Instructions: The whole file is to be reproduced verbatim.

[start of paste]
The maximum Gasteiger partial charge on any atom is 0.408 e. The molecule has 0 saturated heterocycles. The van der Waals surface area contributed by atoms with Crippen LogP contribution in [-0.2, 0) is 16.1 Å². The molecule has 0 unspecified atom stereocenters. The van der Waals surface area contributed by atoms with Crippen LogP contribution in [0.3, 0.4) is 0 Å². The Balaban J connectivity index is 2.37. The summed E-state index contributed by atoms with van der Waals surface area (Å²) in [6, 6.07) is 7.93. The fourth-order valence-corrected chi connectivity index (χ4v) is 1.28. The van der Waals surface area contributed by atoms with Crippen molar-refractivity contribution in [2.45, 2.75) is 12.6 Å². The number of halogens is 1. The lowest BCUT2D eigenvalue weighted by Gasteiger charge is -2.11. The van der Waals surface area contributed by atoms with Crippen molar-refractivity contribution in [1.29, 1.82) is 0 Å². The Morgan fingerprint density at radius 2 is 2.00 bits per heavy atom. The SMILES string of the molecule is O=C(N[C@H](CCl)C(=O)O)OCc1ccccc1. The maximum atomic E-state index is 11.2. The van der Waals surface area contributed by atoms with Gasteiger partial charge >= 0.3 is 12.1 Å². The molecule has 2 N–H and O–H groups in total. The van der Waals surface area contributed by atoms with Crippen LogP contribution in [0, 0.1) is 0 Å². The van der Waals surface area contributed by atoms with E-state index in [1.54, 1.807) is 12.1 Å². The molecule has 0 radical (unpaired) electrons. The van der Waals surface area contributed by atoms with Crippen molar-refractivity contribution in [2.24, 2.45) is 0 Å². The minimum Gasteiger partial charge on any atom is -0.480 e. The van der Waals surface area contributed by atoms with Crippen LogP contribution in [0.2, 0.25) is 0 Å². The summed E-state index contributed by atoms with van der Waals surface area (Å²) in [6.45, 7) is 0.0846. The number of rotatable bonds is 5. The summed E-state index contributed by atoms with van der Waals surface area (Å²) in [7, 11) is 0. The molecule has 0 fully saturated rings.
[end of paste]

The maximum Gasteiger partial charge on any atom is 0.408 e. The molecule has 0 saturated heterocycles. The van der Waals surface area contributed by atoms with Crippen LogP contribution in [-0.2, 0) is 16.1 Å². The molecule has 0 unspecified atom stereocenters. The van der Waals surface area contributed by atoms with Crippen LogP contribution in [0.3, 0.4) is 0 Å². The Balaban J connectivity index is 2.37. The summed E-state index contributed by atoms with van der Waals surface area (Å²) in [6, 6.07) is 7.93. The fourth-order valence-corrected chi connectivity index (χ4v) is 1.28. The van der Waals surface area contributed by atoms with Crippen molar-refractivity contribution in [2.45, 2.75) is 12.6 Å². The number of halogens is 1. The lowest BCUT2D eigenvalue weighted by Gasteiger charge is -2.11. The van der Waals surface area contributed by atoms with Crippen molar-refractivity contribution in [1.29, 1.82) is 0 Å². The Morgan fingerprint density at radius 2 is 2.00 bits per heavy atom. The SMILES string of the molecule is O=C(N[C@H](CCl)C(=O)O)OCc1ccccc1. The maximum atomic E-state index is 11.2. The van der Waals surface area contributed by atoms with Gasteiger partial charge >= 0.3 is 12.1 Å². The molecule has 2 N–H and O–H groups in total. The van der Waals surface area contributed by atoms with Crippen LogP contribution in [0, 0.1) is 0 Å². The van der Waals surface area contributed by atoms with E-state index in [1.54, 1.807) is 12.1 Å². The molecule has 0 radical (unpaired) electrons. The van der Waals surface area contributed by atoms with Crippen molar-refractivity contribution in [2.24, 2.45) is 0 Å². The minimum Gasteiger partial charge on any atom is -0.480 e. The van der Waals surface area contributed by atoms with Crippen LogP contribution in [0.2, 0.25) is 0 Å². The summed E-state index contributed by atoms with van der Waals surface area (Å²) in [6.45, 7) is 0.0846. The number of rotatable bonds is 5. The summed E-state index contributed by atoms with van der Waals surface area (Å²) in [7, 11) is 0. The molecule has 0 fully saturated rings.